Parabolic flight research conducted by the lab has recently been shown on a local BBC Look North television programme.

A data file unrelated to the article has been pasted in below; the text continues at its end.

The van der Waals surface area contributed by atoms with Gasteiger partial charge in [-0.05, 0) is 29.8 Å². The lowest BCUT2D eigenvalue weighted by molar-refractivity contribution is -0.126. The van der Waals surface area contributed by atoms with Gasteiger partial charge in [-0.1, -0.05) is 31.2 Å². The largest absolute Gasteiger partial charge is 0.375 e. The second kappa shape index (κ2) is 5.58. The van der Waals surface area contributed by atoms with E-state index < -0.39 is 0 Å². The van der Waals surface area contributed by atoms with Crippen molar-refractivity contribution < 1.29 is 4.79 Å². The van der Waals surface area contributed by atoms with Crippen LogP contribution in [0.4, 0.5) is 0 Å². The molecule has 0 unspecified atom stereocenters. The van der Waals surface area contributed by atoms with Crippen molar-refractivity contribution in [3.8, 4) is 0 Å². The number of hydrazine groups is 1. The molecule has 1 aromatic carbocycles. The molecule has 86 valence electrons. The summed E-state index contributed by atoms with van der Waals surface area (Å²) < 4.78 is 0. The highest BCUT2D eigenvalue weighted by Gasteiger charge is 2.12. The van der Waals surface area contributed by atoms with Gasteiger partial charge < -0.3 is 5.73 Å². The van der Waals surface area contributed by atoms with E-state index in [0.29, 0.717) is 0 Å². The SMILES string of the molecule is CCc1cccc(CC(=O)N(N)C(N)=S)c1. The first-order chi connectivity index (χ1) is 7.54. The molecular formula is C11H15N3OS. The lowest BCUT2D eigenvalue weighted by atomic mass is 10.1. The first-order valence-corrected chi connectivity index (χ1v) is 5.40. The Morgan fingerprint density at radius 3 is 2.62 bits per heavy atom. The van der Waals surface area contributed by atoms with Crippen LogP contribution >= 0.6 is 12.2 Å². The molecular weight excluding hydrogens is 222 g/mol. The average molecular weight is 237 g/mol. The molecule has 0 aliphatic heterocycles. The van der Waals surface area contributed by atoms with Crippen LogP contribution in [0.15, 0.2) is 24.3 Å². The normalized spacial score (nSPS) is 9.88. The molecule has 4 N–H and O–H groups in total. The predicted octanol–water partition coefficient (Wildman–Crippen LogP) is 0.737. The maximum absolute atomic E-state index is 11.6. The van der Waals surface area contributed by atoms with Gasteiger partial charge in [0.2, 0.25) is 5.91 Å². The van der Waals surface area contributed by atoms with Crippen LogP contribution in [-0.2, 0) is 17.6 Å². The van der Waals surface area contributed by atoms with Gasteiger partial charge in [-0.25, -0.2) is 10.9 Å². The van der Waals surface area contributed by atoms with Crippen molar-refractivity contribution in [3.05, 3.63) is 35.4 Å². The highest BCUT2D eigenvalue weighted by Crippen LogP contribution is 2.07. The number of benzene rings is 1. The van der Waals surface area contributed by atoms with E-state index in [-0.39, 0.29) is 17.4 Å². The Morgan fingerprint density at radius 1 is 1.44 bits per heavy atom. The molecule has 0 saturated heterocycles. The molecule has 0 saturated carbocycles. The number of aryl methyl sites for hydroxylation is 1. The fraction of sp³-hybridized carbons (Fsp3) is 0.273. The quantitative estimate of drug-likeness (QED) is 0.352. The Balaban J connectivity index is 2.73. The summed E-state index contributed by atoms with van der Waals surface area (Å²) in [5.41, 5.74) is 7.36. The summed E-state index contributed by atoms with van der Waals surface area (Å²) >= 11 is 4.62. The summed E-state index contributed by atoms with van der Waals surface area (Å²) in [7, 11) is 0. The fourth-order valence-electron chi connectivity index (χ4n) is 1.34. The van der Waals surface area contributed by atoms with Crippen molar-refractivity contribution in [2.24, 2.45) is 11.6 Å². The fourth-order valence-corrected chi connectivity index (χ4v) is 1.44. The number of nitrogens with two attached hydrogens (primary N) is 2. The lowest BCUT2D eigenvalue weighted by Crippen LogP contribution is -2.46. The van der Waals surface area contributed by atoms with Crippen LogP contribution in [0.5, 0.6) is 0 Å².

In early summer 2018 Professor Nick Caplan led a research team to conduct spinal research in reduced gravity.  The team traveled to Bordeaux France and the Novespace parabolic flight centre where they took part in several flights in which low gravity was simulated down to as low as 25% of normal Earth gravity.  Over a period of one week, the team completed 93 parabolas across three flights.  The research was also filmed for a local BBC news programme and featured during a main news bulletin in mid October 2018.  You can watch the feature in the video below. The team hopes their research, which was selected by the European Space Agency (ESA) and funded by the UK Space Agency, will benefit the global aims of putting humans on the Moon again, as well as longer-term goals of humans colonising Mars. Professor Nick Caplan, Professor of Aerospace Medicine and Rehabilitation at Northumbria University, said: “Following current missions to the International Space Station, astronauts return to Earth in a physiologically deconditioned state, where they have immediate access to medical support.  When astronauts travel to Mars, they will arrive with deconditioned bodies, with limited access to medical support. We need to develop effective countermeasures to tackle this deconditioning, to make sure astronauts stay fit and healthy.” This study is one of a series where Northumbria University has collaborated with the European Space Agency's Space Medicine Office to look at spinal muscle health.